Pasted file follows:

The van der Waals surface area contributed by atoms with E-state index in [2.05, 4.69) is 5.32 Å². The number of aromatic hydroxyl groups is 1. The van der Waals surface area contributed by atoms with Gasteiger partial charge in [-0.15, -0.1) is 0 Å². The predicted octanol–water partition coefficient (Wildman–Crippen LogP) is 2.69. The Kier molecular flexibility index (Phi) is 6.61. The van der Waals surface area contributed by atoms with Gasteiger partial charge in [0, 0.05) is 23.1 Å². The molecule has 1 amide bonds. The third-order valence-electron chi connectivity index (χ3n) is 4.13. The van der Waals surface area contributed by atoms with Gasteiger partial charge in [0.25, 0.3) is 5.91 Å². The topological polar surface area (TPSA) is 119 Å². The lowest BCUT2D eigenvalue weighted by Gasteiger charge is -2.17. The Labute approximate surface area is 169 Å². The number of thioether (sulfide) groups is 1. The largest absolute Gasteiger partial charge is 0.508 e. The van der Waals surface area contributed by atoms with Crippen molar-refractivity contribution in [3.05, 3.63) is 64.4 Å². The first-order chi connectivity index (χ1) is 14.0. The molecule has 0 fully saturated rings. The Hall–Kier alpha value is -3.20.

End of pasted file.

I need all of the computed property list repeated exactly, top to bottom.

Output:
The van der Waals surface area contributed by atoms with E-state index in [2.05, 4.69) is 5.32 Å². The number of aromatic hydroxyl groups is 1. The van der Waals surface area contributed by atoms with Gasteiger partial charge in [-0.15, -0.1) is 0 Å². The predicted octanol–water partition coefficient (Wildman–Crippen LogP) is 2.69. The Kier molecular flexibility index (Phi) is 6.61. The van der Waals surface area contributed by atoms with Gasteiger partial charge in [0, 0.05) is 23.1 Å². The molecule has 1 amide bonds. The third-order valence-electron chi connectivity index (χ3n) is 4.13. The van der Waals surface area contributed by atoms with Gasteiger partial charge in [0.25, 0.3) is 5.91 Å². The topological polar surface area (TPSA) is 119 Å². The lowest BCUT2D eigenvalue weighted by Gasteiger charge is -2.17. The Labute approximate surface area is 169 Å². The number of thioether (sulfide) groups is 1. The largest absolute Gasteiger partial charge is 0.508 e. The van der Waals surface area contributed by atoms with Crippen molar-refractivity contribution in [3.05, 3.63) is 64.4 Å². The first-order chi connectivity index (χ1) is 14.0. The molecule has 0 fully saturated rings. The Hall–Kier alpha value is -3.20.